Develop an employer brand that employees love in 5 steps

Why go hunting down potential employees, when you could have them knocking down your door, wanting to work for you? You might be wondering, is this even an option, and if so, how do I make it happen?

The key: your employer brand. Your employer brand is all about what you offer to employees, and what makes your organization a great place to work. Nail your employer branding, and you’ll have top talent vying to get a foot in the door and work with you.

What is the image your company projects as an employer? Are the most talented candidates coming to you, or do they politely avoid your calls? Have you given any thought to your employee value proposition? In today’s fiercely competitive job market, establishing and maintaining a consistent employer brand is a crucial tool for attracting and retaining the right kind of talent.  A compelling employer brand makes it easier to recruit the very best candidates. It also enhances the loyalty of current and prospective employees.

employer branding in 5 steps

Whether you’re starting out with your strategy, or you’ve reached a bit of a halt in taking your existing employer brand to the next level, here’s how 5 steps to developing a better employer brand:

Step 1: Get your leadership team to buy in

Before you can get down to the details of strengthening your employer branding, you’re going to need to have conversations with your leadership team. Frank discussions about your organization’s desired culture and values are a must. After all, consistency and repetition are one of the most basic keys to a crackling employer brand. That means top leadership all need to be on the same page about what your message to employees is and how to achieve them. As with any major company initiative, the rate of success is significantly higher if everyone is on board and working toward a common goal.

Step 2: Assess where you stand, and where you want to go

Take stock of your current employer brand. Define where you’re starting out, and determine what’s working, and what isn’t. The key at this stage is to be aspirational while ensuring your goals are attainable. Developing your employer brand should be realistic and true to who you are as an organization.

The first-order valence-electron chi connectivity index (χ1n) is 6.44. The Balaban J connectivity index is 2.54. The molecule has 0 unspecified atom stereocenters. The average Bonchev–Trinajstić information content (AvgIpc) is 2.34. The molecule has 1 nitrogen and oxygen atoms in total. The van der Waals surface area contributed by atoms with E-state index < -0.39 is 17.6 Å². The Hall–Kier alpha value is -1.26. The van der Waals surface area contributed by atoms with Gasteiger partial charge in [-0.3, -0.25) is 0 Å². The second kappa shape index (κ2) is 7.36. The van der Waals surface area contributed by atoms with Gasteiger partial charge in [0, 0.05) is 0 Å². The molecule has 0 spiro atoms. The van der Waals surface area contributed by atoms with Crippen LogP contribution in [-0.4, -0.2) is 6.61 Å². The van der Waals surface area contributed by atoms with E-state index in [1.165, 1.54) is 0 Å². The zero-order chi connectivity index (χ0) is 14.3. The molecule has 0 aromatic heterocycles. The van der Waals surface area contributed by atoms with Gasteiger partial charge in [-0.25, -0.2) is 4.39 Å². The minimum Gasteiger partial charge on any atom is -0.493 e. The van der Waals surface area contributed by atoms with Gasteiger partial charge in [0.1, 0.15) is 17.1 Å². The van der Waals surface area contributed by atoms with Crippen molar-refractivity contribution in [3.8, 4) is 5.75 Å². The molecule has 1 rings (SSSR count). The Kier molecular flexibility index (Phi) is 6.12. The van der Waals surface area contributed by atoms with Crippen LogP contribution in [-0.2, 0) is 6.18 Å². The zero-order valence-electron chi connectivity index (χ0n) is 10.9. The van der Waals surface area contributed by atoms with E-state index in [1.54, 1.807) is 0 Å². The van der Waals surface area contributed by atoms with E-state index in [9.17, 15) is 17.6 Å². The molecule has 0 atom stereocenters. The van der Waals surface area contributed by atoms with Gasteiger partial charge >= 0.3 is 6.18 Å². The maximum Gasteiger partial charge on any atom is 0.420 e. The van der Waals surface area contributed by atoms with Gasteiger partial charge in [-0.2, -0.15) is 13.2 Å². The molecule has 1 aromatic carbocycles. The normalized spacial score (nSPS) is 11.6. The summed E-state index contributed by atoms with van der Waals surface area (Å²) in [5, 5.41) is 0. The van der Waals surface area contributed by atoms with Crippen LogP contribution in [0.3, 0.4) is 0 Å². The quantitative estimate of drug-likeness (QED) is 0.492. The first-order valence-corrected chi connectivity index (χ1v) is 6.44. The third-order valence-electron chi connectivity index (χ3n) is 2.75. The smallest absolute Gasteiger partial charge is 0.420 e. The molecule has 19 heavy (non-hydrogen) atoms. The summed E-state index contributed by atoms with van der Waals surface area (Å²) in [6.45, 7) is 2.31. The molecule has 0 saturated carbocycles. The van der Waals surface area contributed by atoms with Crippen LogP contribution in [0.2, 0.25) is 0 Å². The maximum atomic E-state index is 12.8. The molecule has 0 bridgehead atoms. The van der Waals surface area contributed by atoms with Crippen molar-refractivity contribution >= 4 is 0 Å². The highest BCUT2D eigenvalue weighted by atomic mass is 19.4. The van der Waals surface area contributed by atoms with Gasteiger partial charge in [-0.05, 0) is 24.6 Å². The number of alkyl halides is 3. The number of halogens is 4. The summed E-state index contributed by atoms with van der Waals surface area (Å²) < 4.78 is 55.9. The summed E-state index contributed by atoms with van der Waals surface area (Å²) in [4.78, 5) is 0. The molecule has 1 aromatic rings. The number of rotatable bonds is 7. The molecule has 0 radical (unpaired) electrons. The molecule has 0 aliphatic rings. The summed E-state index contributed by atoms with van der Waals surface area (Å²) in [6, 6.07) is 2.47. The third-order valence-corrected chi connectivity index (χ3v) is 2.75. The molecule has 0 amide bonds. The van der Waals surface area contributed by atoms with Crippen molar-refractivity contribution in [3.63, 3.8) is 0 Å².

Consider quantitative and qualitative research that looks at what attracts and deters people in your industry. Include current staff, suppliers, employees leaving the business, and candidates in discussions to take in different perspectives and gather information on what motivated them to want to work for (or leave) your company. Ask recent hires whether the promise measured up to the reality. All of this information forms your baseline.

Decide how you would like to be viewed in the market. This quality should be at the heart of any marketing efforts aimed at attracting candidates, and should also be promoted internally to shape corporate values. Your employer brand will be present in everything you do – so make it count.

Step 3: Identify the gaps in your employer brand

So you’ve figured out where your employer brand currently sits, and what direct you want it to head in – now you need to identify what’s causing the gap. Sometimes a chasm is identified that some businesses consider too large to cross. But actually, the awareness of the chasm is often a positive launching pad. Decide what aspects of your employer brand you want to change, and come up with a plan to implement those changes, as well as a method to measure progress.

It is usually something you can work on gradually based on the feedback and insights you gather when figuring out where your employer brand currently sits. You can’t opt out of having an employer brand - you can only opt out of actively managing it.

At Randstad, we provide worldwide employer branding services, we pride ourselves on having our own distinct one too. We can’t emphasize enough the importance of knowing and understanding what brand values you own and live by in order to develop your strategy. As you define these credentials a set of tangible brand values that make-up your business will start to manifest.